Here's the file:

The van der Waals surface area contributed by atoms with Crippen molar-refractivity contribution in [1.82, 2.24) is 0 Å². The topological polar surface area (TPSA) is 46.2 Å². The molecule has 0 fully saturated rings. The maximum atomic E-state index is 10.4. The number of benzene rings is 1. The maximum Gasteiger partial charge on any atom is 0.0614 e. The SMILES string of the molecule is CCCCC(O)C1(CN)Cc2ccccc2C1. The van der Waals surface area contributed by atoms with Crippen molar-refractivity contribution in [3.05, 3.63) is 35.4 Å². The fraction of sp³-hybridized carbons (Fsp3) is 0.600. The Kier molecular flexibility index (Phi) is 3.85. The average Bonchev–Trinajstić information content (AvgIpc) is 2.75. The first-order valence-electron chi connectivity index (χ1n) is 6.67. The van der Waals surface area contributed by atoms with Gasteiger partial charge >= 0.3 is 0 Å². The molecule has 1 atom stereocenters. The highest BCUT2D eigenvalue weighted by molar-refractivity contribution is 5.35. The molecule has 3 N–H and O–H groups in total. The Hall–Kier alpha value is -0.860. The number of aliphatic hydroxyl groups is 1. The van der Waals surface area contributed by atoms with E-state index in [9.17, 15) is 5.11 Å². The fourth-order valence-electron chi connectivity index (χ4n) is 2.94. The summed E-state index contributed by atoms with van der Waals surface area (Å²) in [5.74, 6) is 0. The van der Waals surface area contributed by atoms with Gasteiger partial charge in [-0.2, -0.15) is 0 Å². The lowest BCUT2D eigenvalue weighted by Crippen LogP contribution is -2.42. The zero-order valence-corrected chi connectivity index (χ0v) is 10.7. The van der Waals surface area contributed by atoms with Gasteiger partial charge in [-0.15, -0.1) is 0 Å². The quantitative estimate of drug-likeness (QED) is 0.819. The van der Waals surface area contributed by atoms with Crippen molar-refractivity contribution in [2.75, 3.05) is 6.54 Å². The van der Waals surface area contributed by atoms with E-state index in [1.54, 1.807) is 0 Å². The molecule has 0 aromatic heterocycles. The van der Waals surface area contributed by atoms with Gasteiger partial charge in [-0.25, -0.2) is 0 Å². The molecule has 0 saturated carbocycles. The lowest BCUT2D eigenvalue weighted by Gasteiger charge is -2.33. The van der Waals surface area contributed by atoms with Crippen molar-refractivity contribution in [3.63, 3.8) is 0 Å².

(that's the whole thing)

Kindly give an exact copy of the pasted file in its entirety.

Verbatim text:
The van der Waals surface area contributed by atoms with Crippen molar-refractivity contribution in [1.82, 2.24) is 0 Å². The topological polar surface area (TPSA) is 46.2 Å². The molecule has 0 fully saturated rings. The maximum atomic E-state index is 10.4. The number of benzene rings is 1. The maximum Gasteiger partial charge on any atom is 0.0614 e. The SMILES string of the molecule is CCCCC(O)C1(CN)Cc2ccccc2C1. The van der Waals surface area contributed by atoms with Crippen molar-refractivity contribution in [3.05, 3.63) is 35.4 Å². The fraction of sp³-hybridized carbons (Fsp3) is 0.600. The Kier molecular flexibility index (Phi) is 3.85. The average Bonchev–Trinajstić information content (AvgIpc) is 2.75. The first-order valence-electron chi connectivity index (χ1n) is 6.67. The van der Waals surface area contributed by atoms with Gasteiger partial charge >= 0.3 is 0 Å². The molecule has 1 atom stereocenters. The highest BCUT2D eigenvalue weighted by molar-refractivity contribution is 5.35. The molecule has 3 N–H and O–H groups in total. The Hall–Kier alpha value is -0.860. The number of aliphatic hydroxyl groups is 1. The van der Waals surface area contributed by atoms with E-state index in [9.17, 15) is 5.11 Å². The fourth-order valence-electron chi connectivity index (χ4n) is 2.94. The summed E-state index contributed by atoms with van der Waals surface area (Å²) in [5.74, 6) is 0. The van der Waals surface area contributed by atoms with Gasteiger partial charge in [-0.2, -0.15) is 0 Å². The lowest BCUT2D eigenvalue weighted by Crippen LogP contribution is -2.42. The zero-order valence-corrected chi connectivity index (χ0v) is 10.7. The van der Waals surface area contributed by atoms with Gasteiger partial charge in [-0.15, -0.1) is 0 Å². The quantitative estimate of drug-likeness (QED) is 0.819. The van der Waals surface area contributed by atoms with Crippen molar-refractivity contribution in [2.75, 3.05) is 6.54 Å². The van der Waals surface area contributed by atoms with E-state index in [1.54, 1.807) is 0 Å². The molecule has 0 aromatic heterocycles. The van der Waals surface area contributed by atoms with Gasteiger partial charge in [-0.25, -0.2) is 0 Å². The molecule has 0 saturated carbocycles. The lowest BCUT2D eigenvalue weighted by Gasteiger charge is -2.33. The van der Waals surface area contributed by atoms with Crippen molar-refractivity contribution in [3.63, 3.8) is 0 Å².